• For the purposes of promoting an understanding of the principles of the present disclosure, reference will now be made to the embodiments illustrated in the drawings, and specific language will be used to describe the same. It is nevertheless understood that no limitation to the scope of the disclosure is intended. Any alterations and further modifications to the described devices, systems, and methods, and any further application of the principles of the present disclosure are fully contemplated and included within the present disclosure as would normally occur to one skilled in the art to which the disclosure relates. In particular, it is fully contemplated that the features, components, and/or steps described with respect to one embodiment may be combined with the features, components, and/or steps described with respect to other embodiments of the present disclosure. For the sake of brevity, however, the numerous iterations of these combinations will not be described separately.
  • As used herein, “flexible elongate member” or “elongate flexible member” includes at least any thin, long, flexible structure that can be inserted into the vasculature of a patient. While the illustrated embodiments of the “flexible elongate members” of the present disclosure have a cylindrical profile with a circular cross-sectional profile that defines an outer diameter of the flexible elongate member, in other instances all or a portion of the flexible elongate members may have other geometric cross-sectional profiles (e.g., oval, rectangular, square, elliptical, etc.) or non-geometric cross-sectional profiles. Flexible elongate members include, for example, guidewires and catheters. In that regard, catheters may or may not include a lumen extending along its length for receiving and/or guiding other instruments. If the catheter includes a lumen, the lumen may be centered or offset with respect to the cross-sectional profile of the device.
  • In most embodiments, the flexible elongate members of the present disclosure include at least one pressure sensing component, which may be an electronic, optical, or electro-optical component. Further, in some implementations the flexible elongate members of the present disclosure include an electronic, optical, or electro-optical component in addition to the pressure sensing component. For example, without limitation, a flexible elongate member may include one or more of the following types of components: a pressure sensor, a temperature sensor, an imaging element, an optical fiber, an ultrasound transducer, a reflector, a mirror, a prism, an ablation element, an RF electrode, a conductor, and/or combinations thereof. Generally, these components are configured to obtain data related to a vessel or other portion of the anatomy in which the flexible elongate member is disposed. Often the components are configured to communicate the data to an external device for processing and/or display.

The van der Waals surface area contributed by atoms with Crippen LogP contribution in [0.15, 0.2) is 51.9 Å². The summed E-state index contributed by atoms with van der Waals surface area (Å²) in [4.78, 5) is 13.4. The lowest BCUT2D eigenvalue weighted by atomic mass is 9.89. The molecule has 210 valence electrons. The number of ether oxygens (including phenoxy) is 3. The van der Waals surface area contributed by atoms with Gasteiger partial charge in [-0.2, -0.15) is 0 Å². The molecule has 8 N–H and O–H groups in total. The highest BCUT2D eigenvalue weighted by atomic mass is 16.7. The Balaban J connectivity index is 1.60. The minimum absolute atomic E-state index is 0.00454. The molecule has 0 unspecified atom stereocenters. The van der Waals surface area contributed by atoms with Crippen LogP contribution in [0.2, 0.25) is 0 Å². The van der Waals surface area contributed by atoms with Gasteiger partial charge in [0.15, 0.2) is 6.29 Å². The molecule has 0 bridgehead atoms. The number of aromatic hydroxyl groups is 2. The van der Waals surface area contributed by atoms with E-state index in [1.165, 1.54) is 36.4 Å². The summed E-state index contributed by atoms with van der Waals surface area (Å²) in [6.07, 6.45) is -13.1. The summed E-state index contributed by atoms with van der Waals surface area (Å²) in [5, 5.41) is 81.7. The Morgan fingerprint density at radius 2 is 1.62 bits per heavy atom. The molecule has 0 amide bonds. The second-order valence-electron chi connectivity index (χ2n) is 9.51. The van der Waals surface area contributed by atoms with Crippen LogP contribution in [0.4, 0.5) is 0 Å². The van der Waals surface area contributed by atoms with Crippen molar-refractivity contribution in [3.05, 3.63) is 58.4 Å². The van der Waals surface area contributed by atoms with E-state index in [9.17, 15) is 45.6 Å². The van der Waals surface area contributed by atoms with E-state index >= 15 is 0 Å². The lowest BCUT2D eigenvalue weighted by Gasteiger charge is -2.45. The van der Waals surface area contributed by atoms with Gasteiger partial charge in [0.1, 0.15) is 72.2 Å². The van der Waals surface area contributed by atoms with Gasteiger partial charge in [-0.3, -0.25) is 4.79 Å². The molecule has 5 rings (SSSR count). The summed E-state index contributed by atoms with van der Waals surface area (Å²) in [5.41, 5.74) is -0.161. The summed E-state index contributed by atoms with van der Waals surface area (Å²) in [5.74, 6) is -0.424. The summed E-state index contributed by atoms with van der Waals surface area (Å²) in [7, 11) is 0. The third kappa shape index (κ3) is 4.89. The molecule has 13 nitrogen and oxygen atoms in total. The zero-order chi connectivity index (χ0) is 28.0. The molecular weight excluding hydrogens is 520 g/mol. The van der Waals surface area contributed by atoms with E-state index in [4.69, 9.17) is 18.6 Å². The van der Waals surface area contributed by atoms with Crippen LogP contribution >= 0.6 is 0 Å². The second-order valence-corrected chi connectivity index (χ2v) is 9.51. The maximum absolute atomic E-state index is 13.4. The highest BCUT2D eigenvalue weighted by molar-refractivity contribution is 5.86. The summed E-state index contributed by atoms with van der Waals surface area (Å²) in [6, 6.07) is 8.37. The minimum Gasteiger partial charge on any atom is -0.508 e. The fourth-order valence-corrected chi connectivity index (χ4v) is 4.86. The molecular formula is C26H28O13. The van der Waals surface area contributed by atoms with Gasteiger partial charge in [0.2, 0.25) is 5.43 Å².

• The pressure sensing component(s) and/or other electronic, optical, and/or electro-optical components of the present disclosure are often disposed within a distal portion of the flexible elongate member. As used herein, “distal portion” of the flexible elongate member includes any portion of the flexible elongate member from the mid-point to the distal tip. As flexible elongate members can be solid, some embodiments of the present disclosure will include a housing portion at the distal portion for receiving the electronic components. Such housing portions can be tubular structures attached to the distal portion of the elongate member. Some flexible elongate members are tubular and have one or more lumens in which the electronic components can be positioned within the distal portion.
  • The pressure sensing component(s) and/or other electronic, optical, and/or electro-optical components and the associated communication lines are sized and shaped to allow for the diameter of the flexible elongate member to be very small. For example, the outside diameter of the elongate member, such as a guidewire or catheter, containing one or more electronic, optical, and/or electro-optical components as described herein are between about 0.0007″ (0.0178 mm) and about 0.118″ (3.0 mm), with some particular embodiments having outer diameters of approximately 0.014″ (0.3556 mm) and approximately 0.018″ (0.4572 mm)). As such, the flexible elongate members incorporating the pressure sensing component(s) and/or other electronic, optical, and/or electro-optical component(s) of the present application are suitable for use in a wide variety of lumens within a human patient besides those that are part or immediately surround the heart, including veins and arteries of the extremities, renal arteries, blood vessels in and around the brain, and other lumens. Accordingly, in some instances the devices and systems of the present disclosure have applications related to organs including the liver, heart, kidneys, gall bladder, pancreas, lungs; ducts; intestines; nervous system structures including the brain, dural sac, spinal cord and peripheral nerves; the urinary tract; as well as valves within the blood or other systems of the body.